# The upper triangular matrix problem.

Hello guys please help me whit this problem. Hints is fine but if you can explain that would be great. For $1.$ I think is just the definition but I can't figure out how to combine the two conditions to pass from $i>j$ and $j>k$ to $i>k$. and for $2.$ I find out that the dimension is $n^2 - \frac{n(n-1)}{2}$.

A square matrix $A=(a_{ij})$$i,j \in \{1,2, ...., n\} is said to be upper triangular if a_{ij}=0 for i>j. 1. Show that the product of two upper triangular matrices is an upper triangular matrix. 2. Let \xi=\{A \in M_n(\mathbb{R}): A is upper triangular\}. Establish that \xi is a subspace of M_n(\mathbb{R}). What is its dimension? 3. Let E be a vector space over \mathbb{R},B=\{e_1,e_2, ...., e_n\} a basis of E and \phi \in L(E). Let E_i=Span\{e_1,e_2, ...., e_i\} for i=1,2, ...., n. Show that M(\phi,B) is upper triangular matrix iff \phi(E_i)\subset E_i for every i=1,2, ...., n. 4.Let A \in \xi. We suppose that A is reversible. Show that A^{-1} \in \xi - What have you tried so far? Do you have any ideas? – alexwlchan Jul 2 '13 at 15:03 @alexwlchan I told you what I have tried above conserning questions 1. and 2. and for the others Iam trying. – Mohamez Jul 2 '13 at 15:07 add comment ## 1 Answer Part 1): Show that the product of two upper triangular matrices is upper triangular. Let A, B \in M_n(\mathbb{R}) be upper triangular matrices (with respect to the standard basis). Then we can express them as$$\left( \begin{array}{ccc} a_{11} & a_{12} & \cdots &a_{1n} \\ 0 & a_{22} & \cdots & a_{2n} \\ \vdots & 0 & \cdots & \vdots \\ 0 & \cdots & 0 & a_{nn}\end{array} \right) \text{ and }\left( \begin{array}{ccc} b_{11} & b_{12} & \cdots &b_{1n} \\ 0 & b_{22} & \cdots & b_{2n} \\ \vdots & 0 & \cdots & \vdots \\ 0 & \cdots & 0 & b_{nn}\end{array} \right)$$Hence their product is clearly$$\left( \begin{array}{ccc} a_{11} & a_{12} & \cdots &a_{1n} \\ 0 & a_{22} & \cdots & a_{2n} \\ \vdots & 0 & \cdots & \vdots \\ 0 & \cdots & 0 & a_{nn}\end{array} \right)\left( \begin{array}{ccc} b_{11} & b_{12} & \cdots &b_{1n} \\ 0 & b_{22} & \cdots & b_{2n} \\ \vdots & 0 & \cdots & \vdots \\ 0 & \cdots & 0 & b_{nn}\end{array} \right) = \left( \begin{array}{ccc} a_{11}b_{11} & a_{11}b_{12}+a_{12}b_{22} & \cdots &\sum_{i=1}^n a_{1i}b_{in} \\ 0 & a_{22}b_{22} & \cdots & \sum_{i=2}^n a_{2i}b_{in} \\ \vdots & 0 & \cdots & \vdots \\ 0 & \cdots & 0 & a_{nn}b_{nn}\end{array} \right)$$I think I have given you enough information to describe the general pattern of entry$c_{jk}$of the product matrix. Part 2): To do this, show that triangular matrices are closed under linear combinations. In particular, show that (1) the zero matrix is technically upper triangular, (2) that any triangular matrix times a scalar is upper triangular, and (3) that the sum of any two upper triangular matrices is itself upper triangular. These should be very straightforward proofs. See here for a specific case of the dimension argument. Part 3): If$M(\phi, B)$is the matrix representation of$\phi$and it is upper triangular, then this means that$\phi(e_k)$is the first column and has all zero entries except for the first$k$. Stop and think about what this means in terms of the subspace of$E$that contains$\phi(e_k)\$. I am being intentionally vague because this is an important concept that you should reach on your own, but I can be more explicit and supply a reference need be.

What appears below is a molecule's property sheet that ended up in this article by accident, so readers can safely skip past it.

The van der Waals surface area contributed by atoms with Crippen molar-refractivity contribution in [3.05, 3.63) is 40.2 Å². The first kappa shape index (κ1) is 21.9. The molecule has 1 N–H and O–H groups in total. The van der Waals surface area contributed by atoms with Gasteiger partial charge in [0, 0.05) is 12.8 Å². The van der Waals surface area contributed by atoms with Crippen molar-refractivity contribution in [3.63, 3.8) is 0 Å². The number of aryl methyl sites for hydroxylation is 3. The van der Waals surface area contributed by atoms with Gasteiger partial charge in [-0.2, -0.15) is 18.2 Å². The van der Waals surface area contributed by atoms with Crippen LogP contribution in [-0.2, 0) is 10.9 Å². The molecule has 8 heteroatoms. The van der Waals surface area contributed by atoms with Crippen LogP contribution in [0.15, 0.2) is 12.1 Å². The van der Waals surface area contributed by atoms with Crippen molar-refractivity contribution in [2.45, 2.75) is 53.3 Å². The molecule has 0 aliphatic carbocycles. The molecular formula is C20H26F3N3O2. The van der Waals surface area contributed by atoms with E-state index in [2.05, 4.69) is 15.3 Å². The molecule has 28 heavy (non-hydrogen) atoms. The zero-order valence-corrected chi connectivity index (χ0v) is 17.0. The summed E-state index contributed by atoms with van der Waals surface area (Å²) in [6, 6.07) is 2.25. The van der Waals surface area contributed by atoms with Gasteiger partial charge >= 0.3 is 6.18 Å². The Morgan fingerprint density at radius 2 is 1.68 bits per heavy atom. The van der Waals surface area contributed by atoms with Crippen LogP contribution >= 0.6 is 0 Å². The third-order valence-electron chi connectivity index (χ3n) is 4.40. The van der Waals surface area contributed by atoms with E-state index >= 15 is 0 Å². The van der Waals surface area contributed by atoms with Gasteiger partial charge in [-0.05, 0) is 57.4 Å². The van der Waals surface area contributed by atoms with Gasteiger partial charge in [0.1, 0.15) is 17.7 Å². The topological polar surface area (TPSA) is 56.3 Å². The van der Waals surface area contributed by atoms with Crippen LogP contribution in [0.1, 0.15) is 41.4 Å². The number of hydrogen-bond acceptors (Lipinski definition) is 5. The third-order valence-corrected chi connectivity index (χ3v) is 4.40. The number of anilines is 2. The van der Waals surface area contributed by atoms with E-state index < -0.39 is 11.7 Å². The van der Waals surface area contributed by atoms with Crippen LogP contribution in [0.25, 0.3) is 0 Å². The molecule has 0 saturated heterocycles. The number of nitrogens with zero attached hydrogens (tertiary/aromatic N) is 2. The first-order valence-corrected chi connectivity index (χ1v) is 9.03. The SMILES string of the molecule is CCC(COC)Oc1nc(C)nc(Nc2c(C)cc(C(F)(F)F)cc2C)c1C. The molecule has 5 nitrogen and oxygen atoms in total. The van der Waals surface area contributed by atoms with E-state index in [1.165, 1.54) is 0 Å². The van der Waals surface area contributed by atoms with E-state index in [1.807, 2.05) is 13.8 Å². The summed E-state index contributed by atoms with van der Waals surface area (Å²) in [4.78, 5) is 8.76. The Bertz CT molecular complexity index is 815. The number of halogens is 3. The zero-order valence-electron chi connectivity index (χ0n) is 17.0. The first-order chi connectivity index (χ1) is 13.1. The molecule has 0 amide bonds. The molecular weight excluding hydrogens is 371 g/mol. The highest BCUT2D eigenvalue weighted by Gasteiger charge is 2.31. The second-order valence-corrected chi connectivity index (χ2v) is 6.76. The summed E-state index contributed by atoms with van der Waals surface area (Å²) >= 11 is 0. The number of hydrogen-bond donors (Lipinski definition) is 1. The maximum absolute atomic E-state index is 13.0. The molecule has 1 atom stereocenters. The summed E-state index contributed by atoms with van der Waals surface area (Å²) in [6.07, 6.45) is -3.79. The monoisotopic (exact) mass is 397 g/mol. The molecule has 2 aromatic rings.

Part 4): By reversible do you mean invertible? If so, just think about rearranging the basis vectors after inverting the map.

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